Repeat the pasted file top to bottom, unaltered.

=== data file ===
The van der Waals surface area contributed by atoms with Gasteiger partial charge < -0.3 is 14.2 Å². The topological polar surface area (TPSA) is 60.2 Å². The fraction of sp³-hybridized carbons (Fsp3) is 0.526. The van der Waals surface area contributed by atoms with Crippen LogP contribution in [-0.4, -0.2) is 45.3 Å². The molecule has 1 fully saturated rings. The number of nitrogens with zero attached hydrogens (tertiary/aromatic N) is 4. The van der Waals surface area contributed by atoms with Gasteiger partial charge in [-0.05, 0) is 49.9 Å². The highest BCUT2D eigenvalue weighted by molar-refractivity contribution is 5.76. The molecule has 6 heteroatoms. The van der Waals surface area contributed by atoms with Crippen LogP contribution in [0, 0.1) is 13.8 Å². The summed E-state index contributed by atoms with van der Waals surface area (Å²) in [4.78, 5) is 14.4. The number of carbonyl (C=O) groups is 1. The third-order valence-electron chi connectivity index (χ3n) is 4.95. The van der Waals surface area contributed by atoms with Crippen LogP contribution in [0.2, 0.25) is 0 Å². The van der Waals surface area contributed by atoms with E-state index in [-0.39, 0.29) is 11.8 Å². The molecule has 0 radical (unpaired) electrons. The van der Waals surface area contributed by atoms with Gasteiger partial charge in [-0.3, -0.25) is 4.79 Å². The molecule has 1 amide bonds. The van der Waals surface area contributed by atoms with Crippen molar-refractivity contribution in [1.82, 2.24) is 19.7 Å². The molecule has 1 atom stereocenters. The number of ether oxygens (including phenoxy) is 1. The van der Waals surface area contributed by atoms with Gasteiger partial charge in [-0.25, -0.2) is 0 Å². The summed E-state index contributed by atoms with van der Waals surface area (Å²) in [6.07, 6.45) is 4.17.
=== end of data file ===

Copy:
The van der Waals surface area contributed by atoms with Gasteiger partial charge < -0.3 is 14.2 Å². The topological polar surface area (TPSA) is 60.2 Å². The fraction of sp³-hybridized carbons (Fsp3) is 0.526. The van der Waals surface area contributed by atoms with Crippen LogP contribution in [-0.4, -0.2) is 45.3 Å². The molecule has 1 fully saturated rings. The number of nitrogens with zero attached hydrogens (tertiary/aromatic N) is 4. The van der Waals surface area contributed by atoms with Gasteiger partial charge in [-0.05, 0) is 49.9 Å². The highest BCUT2D eigenvalue weighted by molar-refractivity contribution is 5.76. The molecule has 6 heteroatoms. The van der Waals surface area contributed by atoms with Crippen LogP contribution in [0, 0.1) is 13.8 Å². The summed E-state index contributed by atoms with van der Waals surface area (Å²) in [4.78, 5) is 14.4. The number of carbonyl (C=O) groups is 1. The third-order valence-electron chi connectivity index (χ3n) is 4.95. The van der Waals surface area contributed by atoms with Crippen LogP contribution in [0.2, 0.25) is 0 Å². The van der Waals surface area contributed by atoms with E-state index in [-0.39, 0.29) is 11.8 Å². The molecule has 0 radical (unpaired) electrons. The van der Waals surface area contributed by atoms with Gasteiger partial charge in [-0.3, -0.25) is 4.79 Å². The molecule has 1 amide bonds. The van der Waals surface area contributed by atoms with Crippen molar-refractivity contribution in [1.82, 2.24) is 19.7 Å². The molecule has 1 atom stereocenters. The number of ether oxygens (including phenoxy) is 1. The van der Waals surface area contributed by atoms with Gasteiger partial charge in [-0.25, -0.2) is 0 Å². The summed E-state index contributed by atoms with van der Waals surface area (Å²) in [6.07, 6.45) is 4.17.